NIH: Ruth L. Kirschstein National Research Service Award (NRSA) Institutional Research Training Grant [PA-16-152]

The overall goal of the NIH Ruth L. Kirschstein National Research Service Award (NRSA) program is to help ensure that a diverse pool of highly trained scientists is available in appropriate scientific disciplines to address the Nation's biomedical, behavioral, and clinical research needs. In order to accomplish this goal, NRSA training programs are designed to train individuals to conduct research and to prepare for research careers. More information about NRSA programs may be found at the Ruth L. Kirschstein National Research Service Award (NRSA) website.

Purpose and Background Information

The NRSA program has been the primary means of supporting predoctoral and postdoctoral research training programs since enactment of the NRSA legislation in 1974. Research training activities can be in basic biomedical or clinical sciences, in behavioral or social sciences, in health services research, or in any other discipline relevant to the NIH mission.

Institutional NRSA programs allow the Training Program Director/Principal Investigator (Training PD/PI) to select the trainees and develop a program of coursework, research experiences, and technical and/or professional skills development appropriate for the selected trainees. Each program should provide high-quality research training and offer opportunities in addition to conducting mentored research. The grant offsets the cost of stipends, tuition and fees, and training related expenses, including health insurance, for the appointed trainees in accordance with the approved NIH support levels.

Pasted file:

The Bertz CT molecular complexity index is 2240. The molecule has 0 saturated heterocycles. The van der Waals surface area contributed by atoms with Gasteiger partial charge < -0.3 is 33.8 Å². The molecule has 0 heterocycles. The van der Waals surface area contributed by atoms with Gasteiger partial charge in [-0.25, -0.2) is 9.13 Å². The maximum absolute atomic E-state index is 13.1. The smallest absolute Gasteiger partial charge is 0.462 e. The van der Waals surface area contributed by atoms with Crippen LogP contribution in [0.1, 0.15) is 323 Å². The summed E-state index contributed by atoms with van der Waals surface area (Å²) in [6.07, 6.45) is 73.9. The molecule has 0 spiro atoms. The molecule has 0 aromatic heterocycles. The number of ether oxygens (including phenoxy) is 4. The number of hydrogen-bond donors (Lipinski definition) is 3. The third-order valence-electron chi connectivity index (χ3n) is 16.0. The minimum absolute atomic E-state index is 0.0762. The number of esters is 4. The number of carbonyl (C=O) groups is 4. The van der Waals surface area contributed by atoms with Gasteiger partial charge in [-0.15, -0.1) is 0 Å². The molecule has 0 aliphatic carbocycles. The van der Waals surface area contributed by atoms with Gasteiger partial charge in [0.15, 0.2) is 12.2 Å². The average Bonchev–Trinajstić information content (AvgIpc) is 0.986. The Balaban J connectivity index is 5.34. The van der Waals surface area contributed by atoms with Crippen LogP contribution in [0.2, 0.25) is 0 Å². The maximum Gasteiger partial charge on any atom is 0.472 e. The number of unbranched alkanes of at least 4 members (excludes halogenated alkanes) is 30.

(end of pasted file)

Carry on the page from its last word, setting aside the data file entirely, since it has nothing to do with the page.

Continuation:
Program Objective

The objective of the Ruth L. Kirschstein National Research Service Award (NRSA) Institutional Research Training Grant (T32) program is to develop and/or enhance research training opportunities for individuals interested in careers in biomedical, behavioral and clinical research that are relevant to the NIH mission.  The training program should provide:

  • A strong foundation in research design, methods, and analytic techniques appropriate for the proposed research area;
  • The enhancement of the trainees’ ability to conceptualize and think through research problems with increasing independence;
  • Experience in conducting research using state-of-the-art methods as well as presenting and publishing research findings;
  • The opportunity to interact with members of the scientific community at appropriate scientific meetings and workshops; and
  • The enhancement of the trainees’ understanding of the health-related sciences and the relationship of their research training to health and disease.

The proposed institutional research training program may complement other ongoing research training and career development programs at the applicant institution, but the proposed program must be clearly distinct from related programs currently receiving Federal support.



Posted March 25, 2016

Earliest Submission April 25, 2016

Other Dates TBA


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